Slovakia, Belgium, Greece and Germany report to use a share of their total domestically reinvested revenues for electricity price compensation to energy-intensive industry at risk for carbon leakage. Slovakia disbursed and committed around 50% of its total domestic use of auctioning revenues to compensation payments (20 million euros), Belgium around 30% (39 million euros), Greece around 15% (30 million euros) and Germany around 14% (160 million, adjusted). This list includes all Member States that report to strategically reinvest auctioning revenues and to use a certain share of their revenues for compensation payments. The list, however, is not a complete list of all Member States that provide compensation payments financed through some national budget.Footnote 18 Although the use of auctioning revenues for compensation payments is permitted to count as an energy- and climate-related purpose under EU rules, it certainly decreases the beneficiaries’ motivation to reduce their energy consumption. Instead, using revenues to improve energy efficiency at such industries could improve their competitiveness while also reducing emissions.
The economic report of Germany’s energy and climate fund (for 2017) shows that a large fraction of money (approximately 40%) committed to support energy and climate programmes was not disbursed for actual use (Zeitung für Kommunale Wirtschaft 2018). This case shows that the provision of financial resources is one important step; however, it does not solve the challenge to overcome all other barriers to energy efficiency.
Discussion: interactions among the EU ETS, auctioning revenue use and energy efficiency improvements
The recent changes within the ETS framework are intended to address the current surplus of emission allowances and reduce the overall cap (MSR and LRF, respectively). These changes are expected to increase future EU allowance prices and the incentive to reduce emissions. The impact on auctioning revenues is not straightforward: In the first instance, lowering the number of allowances available in the system would, ceteris paribus, lower total available revenues. On the other hand, a tighter market increases the carbon price, and the gradual elimination of free allocations also tends to drive up total auctioning revenues. As mentioned before, projections indicate that total auctioning revenues across the EU might increase up to 20 billion euros per year before 2030 (Ecologic Institute and WWF 2016). If Member States continue to devote the same fraction of auctioning revenues to efficiency programmes as reported in 2017, higher revenues would increase the amount of revenues used for energy- and climate-related purposes and increase the income stream available for energy efficiency programme support.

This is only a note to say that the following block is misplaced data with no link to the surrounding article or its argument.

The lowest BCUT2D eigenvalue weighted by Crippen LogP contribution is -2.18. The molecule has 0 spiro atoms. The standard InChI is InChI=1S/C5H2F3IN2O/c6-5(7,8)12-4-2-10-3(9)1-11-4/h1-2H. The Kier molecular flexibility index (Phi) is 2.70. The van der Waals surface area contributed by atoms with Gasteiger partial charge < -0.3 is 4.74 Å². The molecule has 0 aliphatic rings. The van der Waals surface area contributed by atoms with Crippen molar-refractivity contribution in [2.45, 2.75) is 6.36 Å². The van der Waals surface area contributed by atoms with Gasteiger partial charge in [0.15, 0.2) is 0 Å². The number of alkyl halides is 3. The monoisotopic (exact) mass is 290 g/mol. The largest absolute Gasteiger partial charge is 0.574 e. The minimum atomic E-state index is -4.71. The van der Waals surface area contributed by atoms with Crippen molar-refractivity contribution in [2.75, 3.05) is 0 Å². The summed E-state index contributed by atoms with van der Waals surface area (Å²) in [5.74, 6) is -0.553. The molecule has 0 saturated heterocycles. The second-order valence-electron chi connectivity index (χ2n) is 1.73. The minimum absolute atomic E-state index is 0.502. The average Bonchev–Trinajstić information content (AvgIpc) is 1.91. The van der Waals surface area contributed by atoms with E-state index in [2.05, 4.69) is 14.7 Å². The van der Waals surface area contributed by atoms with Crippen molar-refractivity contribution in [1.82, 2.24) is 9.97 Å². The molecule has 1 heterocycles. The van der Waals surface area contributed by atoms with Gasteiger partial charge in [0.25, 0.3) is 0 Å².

The interaction between the EU ETS and improved energy efficiency, expecting higher (and ideally incremental) support for complementary energy efficiency measures, is more complex and often debated among researchers and policy advisers.Footnote 19 If energy efficiency programmes have the effect of lowering demand for allowances by reducing energy consumption and generation (covered by the ETS, i.e. electricity), the carbon price would reduce. Freed-up allowances would be banked for later use or would be sold to other emitters, meaning that the efficiency programmes would not achieve emission reductions under the cap-and-trade system but only reduce the price and thus the cost to businesses and consumers of complying with the cap. The carbon price reduction would furthermore hamper the capacity of the EU ETS to incentivise low-carbon investments.
While critics have frequently used this ‘waterbed effect’ to argue against the implementation of measures that would reduce emissions additional to the EU ETS, we start with the argument that the overriding rationale of carbon cap-and-trade systems is, indeed, to uncover the lowest-cost opportunities to reduce emissions and therefore to reduce the price of carbon. Thus, any action to reduce emissions within a cap-and-trade system will intentionally release emissions allowances into the market and reduce pressure on the carbon price without directly reducing the cap. In other words, the ‘waterbed effect’ is an essential design element of cap-and-trade systems. It is therefore inconsistent with cap-and-trade theory to criticise additional policies, such as efficiency programmes, merely because they may reduce carbon prices under a cap.
We emphasise three further interactions between energy efficiency improvements and the EU ETS, taking into account where revenues are currently invested, why the revised ETS framework ‘punctures the waterbed’ and how future revisions could further reinforce the major objective of the EU ETS to reduce emissions cost effectively: